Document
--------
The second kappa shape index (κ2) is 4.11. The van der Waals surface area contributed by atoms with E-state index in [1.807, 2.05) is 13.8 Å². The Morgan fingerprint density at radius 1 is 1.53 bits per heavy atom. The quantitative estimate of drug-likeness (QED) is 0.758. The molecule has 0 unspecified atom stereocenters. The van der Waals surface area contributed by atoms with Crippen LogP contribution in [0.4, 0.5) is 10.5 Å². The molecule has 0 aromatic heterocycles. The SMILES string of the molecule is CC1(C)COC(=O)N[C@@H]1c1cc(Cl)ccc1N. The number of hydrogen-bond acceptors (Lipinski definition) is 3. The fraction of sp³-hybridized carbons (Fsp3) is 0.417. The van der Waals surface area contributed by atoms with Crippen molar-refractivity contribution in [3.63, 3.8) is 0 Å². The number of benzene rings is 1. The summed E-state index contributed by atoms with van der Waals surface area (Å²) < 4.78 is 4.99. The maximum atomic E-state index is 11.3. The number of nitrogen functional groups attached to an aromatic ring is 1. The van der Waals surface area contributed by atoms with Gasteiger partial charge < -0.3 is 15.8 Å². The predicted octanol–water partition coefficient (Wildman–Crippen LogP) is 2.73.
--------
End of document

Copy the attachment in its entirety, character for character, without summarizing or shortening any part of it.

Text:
The second kappa shape index (κ2) is 4.11. The van der Waals surface area contributed by atoms with E-state index in [1.807, 2.05) is 13.8 Å². The Morgan fingerprint density at radius 1 is 1.53 bits per heavy atom. The quantitative estimate of drug-likeness (QED) is 0.758. The molecule has 0 unspecified atom stereocenters. The van der Waals surface area contributed by atoms with Crippen LogP contribution in [0.4, 0.5) is 10.5 Å². The molecule has 0 aromatic heterocycles. The SMILES string of the molecule is CC1(C)COC(=O)N[C@@H]1c1cc(Cl)ccc1N. The number of hydrogen-bond acceptors (Lipinski definition) is 3. The fraction of sp³-hybridized carbons (Fsp3) is 0.417. The van der Waals surface area contributed by atoms with Crippen molar-refractivity contribution in [3.63, 3.8) is 0 Å². The number of benzene rings is 1. The summed E-state index contributed by atoms with van der Waals surface area (Å²) < 4.78 is 4.99. The maximum atomic E-state index is 11.3. The number of nitrogen functional groups attached to an aromatic ring is 1. The van der Waals surface area contributed by atoms with Gasteiger partial charge < -0.3 is 15.8 Å². The predicted octanol–water partition coefficient (Wildman–Crippen LogP) is 2.73.